There is hope and help in the gospel for teens with body image struggles. As we disciple teenagers, we must focus on identity in Christ rather than focus on human standards. The goal is not body-change. The goal is heart-change.
Hope for all people is found in God’s Word—regularly reading it, meditating on it, memorizing it, and studying it deeply in order to go to the root of heart issues. This is the only way to renew the mind to bring about true heart change.
Teens must also be encouraged to grow spiritually by being involved in a local church, engaging with strong adult influences (mentors, youth workers, parents, teachers, counselors, and others). They must be taught how to choose their friends wisely. They must become good stewards of their bodies and engage in healthy habits rather than obsessing over appearances. They need help to minimize (and sometimes completely disengage from) the most negative influences that have tempted them towards an improper view of their bodies (social media, entertainment, unhealthy peer relationships, etc.)
It Is Your Titus 2 Challenge
But as for you, teach what accords with sound doctrine (Titus 2:1).
We are all called to teach the younger generation, according to the second chapter of Titus. Counselors, parents, mentors, youth workers, and teachers: reach out to struggling teens. Be intentional about getting past the surface behaviors and go deep into the heart of a teen.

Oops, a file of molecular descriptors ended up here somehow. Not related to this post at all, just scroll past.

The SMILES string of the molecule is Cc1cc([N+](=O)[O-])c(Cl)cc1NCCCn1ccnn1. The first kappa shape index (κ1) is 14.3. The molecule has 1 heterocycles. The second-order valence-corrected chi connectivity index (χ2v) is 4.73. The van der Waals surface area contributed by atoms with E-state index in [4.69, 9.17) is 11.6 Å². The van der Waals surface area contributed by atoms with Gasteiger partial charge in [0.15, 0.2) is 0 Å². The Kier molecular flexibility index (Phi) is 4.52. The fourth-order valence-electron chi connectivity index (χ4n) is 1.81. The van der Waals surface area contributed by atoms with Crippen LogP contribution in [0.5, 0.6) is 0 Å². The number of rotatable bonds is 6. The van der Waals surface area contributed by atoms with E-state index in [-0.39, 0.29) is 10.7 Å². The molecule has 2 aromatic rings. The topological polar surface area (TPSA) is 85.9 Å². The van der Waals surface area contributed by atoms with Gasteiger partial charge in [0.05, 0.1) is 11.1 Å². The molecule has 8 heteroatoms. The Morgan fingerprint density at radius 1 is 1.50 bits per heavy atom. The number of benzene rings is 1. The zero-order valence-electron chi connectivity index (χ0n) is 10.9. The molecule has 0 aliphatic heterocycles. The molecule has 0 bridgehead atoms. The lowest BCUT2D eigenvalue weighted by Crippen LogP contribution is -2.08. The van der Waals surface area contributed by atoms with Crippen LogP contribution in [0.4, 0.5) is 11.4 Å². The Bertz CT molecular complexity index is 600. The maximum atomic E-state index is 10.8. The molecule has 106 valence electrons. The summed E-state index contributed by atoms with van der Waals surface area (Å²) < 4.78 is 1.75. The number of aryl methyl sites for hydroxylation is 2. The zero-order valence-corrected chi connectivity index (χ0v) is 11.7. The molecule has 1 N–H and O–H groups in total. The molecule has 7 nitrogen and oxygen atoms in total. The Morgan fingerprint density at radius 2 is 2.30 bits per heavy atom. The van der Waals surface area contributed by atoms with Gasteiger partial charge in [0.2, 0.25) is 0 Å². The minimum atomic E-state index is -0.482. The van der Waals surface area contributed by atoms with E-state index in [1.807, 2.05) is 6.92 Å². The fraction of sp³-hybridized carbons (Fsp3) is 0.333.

Begin with evangelism if needed, and then disciple youth for the sake of the gospel. In discipleship with teens, adults are tempted to focus on externals rather than the heart. It can be helpful to utilize gospel-rich resources to keep your discussions more than surface-level so that the teen might be changed at the heart-level.
This topic is far bigger than a limited blog post, so I share here with you some resources to get your conversations with teens started:
Recommended Scripture to Unpack with a Struggling Christian Teen:
- Psalm 139:14, to understand that God made us without mistake
- 1 Samuel 16:7, to understand that God looks at the heart, not outward appearance
- Luke 16:15, another look at God’s view of the heart
- 2 Corinthians 4:16, to understand that our spirit can be renewed even while our body is wasting away
- 1 Peter 3:3-4, to understand that no matter what is achieved physically, it is the heart that is precious to God
- 1 Tim 4:8, to understand stewardship of the body in proper perspective
- Proverbs 31:30, to understand what God values in a woman
Ed Welch, What Do You Think of Me, Why Do I Care (New Growth Press, 2011).
Keith R Miller and Patricia A. Miller, Quick Scripture Reference for Counseling Youth, chapter on “Eating Struggles” (Baker Books, 2014).
Marie Notcheva, Redeemed From the Pit: Biblical Repentance and Restoration from the Bondage of Eating Disorders (Calvary Press, 2011).
Additionally, be sure to seek a Biblical Counselor for a teen or parent who needs further help with this or any other struggles they are facing.
Join the Conversation
What challenges do you have in your interactions with teens who struggle with body image? What other resources have you found helpful?